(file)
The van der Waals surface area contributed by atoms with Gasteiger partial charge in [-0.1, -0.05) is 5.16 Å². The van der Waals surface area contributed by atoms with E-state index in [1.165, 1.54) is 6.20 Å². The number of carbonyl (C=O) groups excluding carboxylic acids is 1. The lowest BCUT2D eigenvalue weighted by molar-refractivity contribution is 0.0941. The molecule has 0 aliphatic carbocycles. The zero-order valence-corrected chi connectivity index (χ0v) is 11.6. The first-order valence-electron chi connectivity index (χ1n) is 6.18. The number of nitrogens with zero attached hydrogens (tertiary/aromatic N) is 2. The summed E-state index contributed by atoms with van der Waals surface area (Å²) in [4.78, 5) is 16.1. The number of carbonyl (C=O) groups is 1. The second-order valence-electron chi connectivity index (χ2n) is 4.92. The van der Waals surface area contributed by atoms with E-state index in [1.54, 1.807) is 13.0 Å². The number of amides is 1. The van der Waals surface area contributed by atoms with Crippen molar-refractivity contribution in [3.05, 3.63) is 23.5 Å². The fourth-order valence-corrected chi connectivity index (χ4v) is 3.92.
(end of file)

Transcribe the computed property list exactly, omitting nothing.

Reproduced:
The van der Waals surface area contributed by atoms with Gasteiger partial charge in [-0.1, -0.05) is 5.16 Å². The van der Waals surface area contributed by atoms with E-state index in [1.165, 1.54) is 6.20 Å². The number of carbonyl (C=O) groups excluding carboxylic acids is 1. The lowest BCUT2D eigenvalue weighted by molar-refractivity contribution is 0.0941. The molecule has 0 aliphatic carbocycles. The zero-order valence-corrected chi connectivity index (χ0v) is 11.6. The first-order valence-electron chi connectivity index (χ1n) is 6.18. The number of nitrogens with zero attached hydrogens (tertiary/aromatic N) is 2. The summed E-state index contributed by atoms with van der Waals surface area (Å²) in [4.78, 5) is 16.1. The number of carbonyl (C=O) groups is 1. The second-order valence-electron chi connectivity index (χ2n) is 4.92. The van der Waals surface area contributed by atoms with E-state index in [1.54, 1.807) is 13.0 Å². The number of amides is 1. The van der Waals surface area contributed by atoms with Crippen molar-refractivity contribution in [3.05, 3.63) is 23.5 Å². The fourth-order valence-corrected chi connectivity index (χ4v) is 3.92.